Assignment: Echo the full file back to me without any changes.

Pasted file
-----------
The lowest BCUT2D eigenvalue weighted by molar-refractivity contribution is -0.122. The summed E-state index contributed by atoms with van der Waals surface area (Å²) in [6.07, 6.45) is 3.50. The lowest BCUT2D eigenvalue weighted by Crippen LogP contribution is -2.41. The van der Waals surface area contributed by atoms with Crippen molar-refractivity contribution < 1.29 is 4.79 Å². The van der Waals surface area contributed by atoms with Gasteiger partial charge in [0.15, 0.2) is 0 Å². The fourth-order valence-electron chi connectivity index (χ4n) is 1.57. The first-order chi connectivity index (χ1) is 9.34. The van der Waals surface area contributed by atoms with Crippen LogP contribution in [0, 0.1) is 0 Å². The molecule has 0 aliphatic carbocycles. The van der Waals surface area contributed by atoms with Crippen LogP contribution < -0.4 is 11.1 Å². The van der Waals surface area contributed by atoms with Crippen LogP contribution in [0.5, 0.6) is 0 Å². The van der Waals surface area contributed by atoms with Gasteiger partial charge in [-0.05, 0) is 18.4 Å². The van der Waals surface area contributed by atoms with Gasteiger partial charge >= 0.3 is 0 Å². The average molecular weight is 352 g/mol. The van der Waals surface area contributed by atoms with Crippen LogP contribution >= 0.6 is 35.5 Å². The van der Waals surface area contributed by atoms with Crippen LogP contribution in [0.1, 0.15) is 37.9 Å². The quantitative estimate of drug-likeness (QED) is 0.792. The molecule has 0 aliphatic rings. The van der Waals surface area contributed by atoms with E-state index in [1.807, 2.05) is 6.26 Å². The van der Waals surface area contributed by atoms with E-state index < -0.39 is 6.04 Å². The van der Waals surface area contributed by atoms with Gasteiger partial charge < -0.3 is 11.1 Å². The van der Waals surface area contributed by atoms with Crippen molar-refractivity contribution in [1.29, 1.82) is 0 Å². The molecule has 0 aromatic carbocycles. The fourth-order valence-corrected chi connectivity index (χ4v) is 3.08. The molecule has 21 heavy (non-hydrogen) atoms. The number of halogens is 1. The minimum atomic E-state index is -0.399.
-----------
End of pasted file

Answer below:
The lowest BCUT2D eigenvalue weighted by molar-refractivity contribution is -0.122. The summed E-state index contributed by atoms with van der Waals surface area (Å²) in [6.07, 6.45) is 3.50. The lowest BCUT2D eigenvalue weighted by Crippen LogP contribution is -2.41. The van der Waals surface area contributed by atoms with Crippen molar-refractivity contribution < 1.29 is 4.79 Å². The van der Waals surface area contributed by atoms with Gasteiger partial charge in [0.15, 0.2) is 0 Å². The fourth-order valence-electron chi connectivity index (χ4n) is 1.57. The first-order chi connectivity index (χ1) is 9.34. The van der Waals surface area contributed by atoms with Crippen LogP contribution in [0, 0.1) is 0 Å². The molecule has 0 aliphatic carbocycles. The van der Waals surface area contributed by atoms with Crippen LogP contribution < -0.4 is 11.1 Å². The van der Waals surface area contributed by atoms with Crippen LogP contribution in [0.5, 0.6) is 0 Å². The van der Waals surface area contributed by atoms with Gasteiger partial charge in [-0.05, 0) is 18.4 Å². The van der Waals surface area contributed by atoms with Gasteiger partial charge >= 0.3 is 0 Å². The average molecular weight is 352 g/mol. The van der Waals surface area contributed by atoms with Crippen LogP contribution >= 0.6 is 35.5 Å². The van der Waals surface area contributed by atoms with Crippen LogP contribution in [0.1, 0.15) is 37.9 Å². The quantitative estimate of drug-likeness (QED) is 0.792. The molecule has 0 aliphatic rings. The van der Waals surface area contributed by atoms with E-state index in [1.807, 2.05) is 6.26 Å². The van der Waals surface area contributed by atoms with E-state index < -0.39 is 6.04 Å². The van der Waals surface area contributed by atoms with Gasteiger partial charge < -0.3 is 11.1 Å². The van der Waals surface area contributed by atoms with Crippen molar-refractivity contribution in [1.29, 1.82) is 0 Å². The molecule has 0 aromatic carbocycles. The fourth-order valence-corrected chi connectivity index (χ4v) is 3.08. The molecule has 21 heavy (non-hydrogen) atoms. The number of halogens is 1. The minimum atomic E-state index is -0.399.